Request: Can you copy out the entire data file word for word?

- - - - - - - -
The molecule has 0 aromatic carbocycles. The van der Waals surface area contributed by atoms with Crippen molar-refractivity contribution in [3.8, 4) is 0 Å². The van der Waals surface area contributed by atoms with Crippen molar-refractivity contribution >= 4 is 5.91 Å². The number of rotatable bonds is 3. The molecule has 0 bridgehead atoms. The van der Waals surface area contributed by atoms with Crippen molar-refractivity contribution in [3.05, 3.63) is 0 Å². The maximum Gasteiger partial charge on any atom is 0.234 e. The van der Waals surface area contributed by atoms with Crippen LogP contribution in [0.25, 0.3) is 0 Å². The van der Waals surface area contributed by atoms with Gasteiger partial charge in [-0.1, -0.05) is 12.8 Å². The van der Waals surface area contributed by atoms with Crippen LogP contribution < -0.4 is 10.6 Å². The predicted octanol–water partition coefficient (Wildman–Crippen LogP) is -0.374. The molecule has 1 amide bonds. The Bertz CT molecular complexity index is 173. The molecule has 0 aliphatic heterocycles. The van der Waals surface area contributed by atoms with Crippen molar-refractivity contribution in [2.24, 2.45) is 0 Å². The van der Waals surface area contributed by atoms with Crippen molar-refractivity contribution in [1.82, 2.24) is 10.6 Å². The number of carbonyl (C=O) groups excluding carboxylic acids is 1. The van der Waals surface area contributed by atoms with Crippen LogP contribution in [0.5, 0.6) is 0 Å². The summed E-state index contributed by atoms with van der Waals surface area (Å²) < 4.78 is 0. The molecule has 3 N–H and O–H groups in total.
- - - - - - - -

The molecule has 0 aromatic carbocycles. The van der Waals surface area contributed by atoms with Crippen molar-refractivity contribution in [3.8, 4) is 0 Å². The van der Waals surface area contributed by atoms with Crippen molar-refractivity contribution >= 4 is 5.91 Å². The number of rotatable bonds is 3. The molecule has 0 bridgehead atoms. The van der Waals surface area contributed by atoms with Crippen molar-refractivity contribution in [3.05, 3.63) is 0 Å². The maximum Gasteiger partial charge on any atom is 0.234 e. The van der Waals surface area contributed by atoms with Crippen LogP contribution in [0.25, 0.3) is 0 Å². The van der Waals surface area contributed by atoms with Gasteiger partial charge in [-0.1, -0.05) is 12.8 Å². The van der Waals surface area contributed by atoms with Crippen LogP contribution < -0.4 is 10.6 Å². The predicted octanol–water partition coefficient (Wildman–Crippen LogP) is -0.374. The molecule has 1 amide bonds. The Bertz CT molecular complexity index is 173. The molecule has 0 aliphatic heterocycles. The van der Waals surface area contributed by atoms with Crippen molar-refractivity contribution in [2.24, 2.45) is 0 Å². The van der Waals surface area contributed by atoms with Crippen molar-refractivity contribution in [1.82, 2.24) is 10.6 Å². The number of carbonyl (C=O) groups excluding carboxylic acids is 1. The van der Waals surface area contributed by atoms with Crippen LogP contribution in [0.5, 0.6) is 0 Å². The summed E-state index contributed by atoms with van der Waals surface area (Å²) < 4.78 is 0. The molecule has 3 N–H and O–H groups in total.